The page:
UPDATE: That last paragraph was way too harsh. To be fair to Rowling, she outed Dumbledore in response to a question from her audience. It wasn't a planned stunt or an attempt to seek headlines. She doesn't need stunts or headlines. I'm also wondering if it isn't overwhelming or even frightening to have such an enormous, uncontrollable fan following that an impromptu remark you make on Friday night becomes major news by Saturday afternoon. Nonetheless, unless she has already written Dumbledore as gay, to say he is now is, in effect, continuing to write books that have already been completed and published. Unfortunately, print on paper is a whole lot like carving in stone.


Thursday, October 18, 2007

Crash And Burn

My computer guy says my posts on my daily stats are dull and boring. Yeah, I know. This coming from a computer guy. I laugh. Ha-ha-ha-ha.

My daily stats posts were all about my excitement about entering some kind of weird zenny state where the work was all there was for a couple of hours each day, and just by working I could work. The work created work.

I can't remember the last time this happened to me, so I thought that perhaps I was evolving into a higher lifeform. It was about time. I was hopeful, at least, but in my heart of hearts, I knew it wouldn't last.

Today I received what's known at the home office as the first pass of the galleys for A Girl, a Boy, and Three Robbers (with art!), which needed to be looked at right away so they could go off to be printed into arcs. Thursday is one of my half days, anyway, and between the galleys, and e-mailing my editor, and getting an e-mail from her, and e-mailing her again, well, I wrote maybe three paragraphs on The Durand Cousins.

Galleys are wonderful because the book is pretty much done as far as the author is concerned, and soon it will be another notch on your pistol grip. But by this point, you've written that freaking book so many times, and seen it so many times that it no longer seems original and brilliant to you and you worry that this will be the book that makes clear to everyone that you have no business publishing. How did she find a publisher? Did she have incriminating pictures? Did she hold someone's child hostage?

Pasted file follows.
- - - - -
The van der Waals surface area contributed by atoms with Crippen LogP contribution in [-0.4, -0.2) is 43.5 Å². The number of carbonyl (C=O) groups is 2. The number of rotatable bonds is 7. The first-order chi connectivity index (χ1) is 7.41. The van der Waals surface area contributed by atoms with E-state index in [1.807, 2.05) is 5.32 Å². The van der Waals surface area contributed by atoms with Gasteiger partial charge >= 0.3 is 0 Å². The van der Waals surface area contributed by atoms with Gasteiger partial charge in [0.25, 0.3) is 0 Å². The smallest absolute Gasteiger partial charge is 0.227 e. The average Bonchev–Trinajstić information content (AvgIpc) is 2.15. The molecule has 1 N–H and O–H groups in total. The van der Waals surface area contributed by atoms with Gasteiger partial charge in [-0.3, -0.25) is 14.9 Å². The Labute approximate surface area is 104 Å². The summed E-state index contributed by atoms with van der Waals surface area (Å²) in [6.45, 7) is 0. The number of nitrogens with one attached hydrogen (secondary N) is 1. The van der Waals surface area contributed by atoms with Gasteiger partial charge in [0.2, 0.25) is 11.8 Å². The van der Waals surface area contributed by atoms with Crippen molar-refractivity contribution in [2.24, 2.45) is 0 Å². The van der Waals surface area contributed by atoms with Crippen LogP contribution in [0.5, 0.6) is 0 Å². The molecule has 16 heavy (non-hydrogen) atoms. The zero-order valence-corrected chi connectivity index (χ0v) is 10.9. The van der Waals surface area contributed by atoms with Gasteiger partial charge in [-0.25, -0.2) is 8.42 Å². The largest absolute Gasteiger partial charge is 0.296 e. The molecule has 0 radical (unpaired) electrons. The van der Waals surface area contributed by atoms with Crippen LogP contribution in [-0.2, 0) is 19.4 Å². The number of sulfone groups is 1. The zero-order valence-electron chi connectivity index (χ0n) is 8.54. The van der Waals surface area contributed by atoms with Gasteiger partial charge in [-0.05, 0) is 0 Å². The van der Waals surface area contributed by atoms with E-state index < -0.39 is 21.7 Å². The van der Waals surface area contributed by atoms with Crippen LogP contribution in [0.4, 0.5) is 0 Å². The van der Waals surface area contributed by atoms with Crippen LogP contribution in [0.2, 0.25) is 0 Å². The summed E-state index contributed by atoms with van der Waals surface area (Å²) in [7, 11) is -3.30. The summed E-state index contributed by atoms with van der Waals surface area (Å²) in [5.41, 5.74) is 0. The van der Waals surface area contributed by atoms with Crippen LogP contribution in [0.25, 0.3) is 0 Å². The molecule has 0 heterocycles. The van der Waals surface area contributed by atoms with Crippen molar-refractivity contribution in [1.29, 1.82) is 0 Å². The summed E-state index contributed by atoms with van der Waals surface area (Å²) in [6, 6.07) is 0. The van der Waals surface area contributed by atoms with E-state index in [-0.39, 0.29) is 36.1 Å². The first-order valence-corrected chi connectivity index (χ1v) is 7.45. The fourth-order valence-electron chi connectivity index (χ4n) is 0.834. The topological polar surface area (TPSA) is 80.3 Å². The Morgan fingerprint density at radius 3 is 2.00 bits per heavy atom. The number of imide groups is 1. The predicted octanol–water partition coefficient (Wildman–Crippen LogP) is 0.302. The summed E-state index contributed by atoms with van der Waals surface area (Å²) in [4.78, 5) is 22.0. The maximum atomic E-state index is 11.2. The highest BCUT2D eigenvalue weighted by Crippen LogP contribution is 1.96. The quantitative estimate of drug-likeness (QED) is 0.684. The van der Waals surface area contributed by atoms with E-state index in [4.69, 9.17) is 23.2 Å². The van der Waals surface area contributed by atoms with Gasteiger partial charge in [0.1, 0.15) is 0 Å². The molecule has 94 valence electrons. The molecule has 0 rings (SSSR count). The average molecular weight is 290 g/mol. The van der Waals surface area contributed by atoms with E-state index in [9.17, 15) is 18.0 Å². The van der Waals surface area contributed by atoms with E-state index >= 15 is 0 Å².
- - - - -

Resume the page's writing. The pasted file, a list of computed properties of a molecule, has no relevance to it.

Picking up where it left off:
You really want to be working on the new book, which you haven't seen too much of yet, so you still think it is original and brilliant and could be your masterpiece, the work you will be remembered for a hundred years after your death. Assuming you don't die too soon. You've got to get that masterwork written fast and you've got to find a publisher for it and get a contract signed before the new book comes out because once the new book comes out no one will want you anymore.

But then working on the old book destroys the flow you finally created for working on the new book, and you know you'll never get it back and all is lost. Lost.

The design work and art for A Girl, a Boy, and Three Robbers looks really good. And soon there will be arcs! Yippee!

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Wednesday, October 17, 2007

Today's Stats

No, I don't have problems with basic math skills, but yesterday I did make a mistake with some cutting and pasting and one section of work was counted twice. So I only did 1200 some odd words instead of 1650. That's still over a thousand words a day, which is all I was shooting for. More than made up for yesterday's stumble today, though, because...Da, da, da, daaaaaaa...

3,480 words written, almost all of them new and original! That's an enormous number for me. That's like real work.
0 games of Spider Solitaire played. I haven't played it in days.

There may be an end in site to this thing.


I'm Just Plain Masochistic

I've been reading back posts at Shrinking Violet Promotions. I've gone through this past May's (the blog has only been around since February), where I found a two-part interview with Brent Hartinger. The whole point of this particular blog is to encourage writers who are not born performers/promoters, but as one of those, I have to say I found the Hartinger interview a bit of a downer.

In Part One of the interview, pay attention to Hartinger's responses to Question 6, "Is there a window of opportunity for book promotion? A length of time after which one’s efforts make little difference?" and Question 11, "How much impact do you think an author's efforts can actually have on sales?"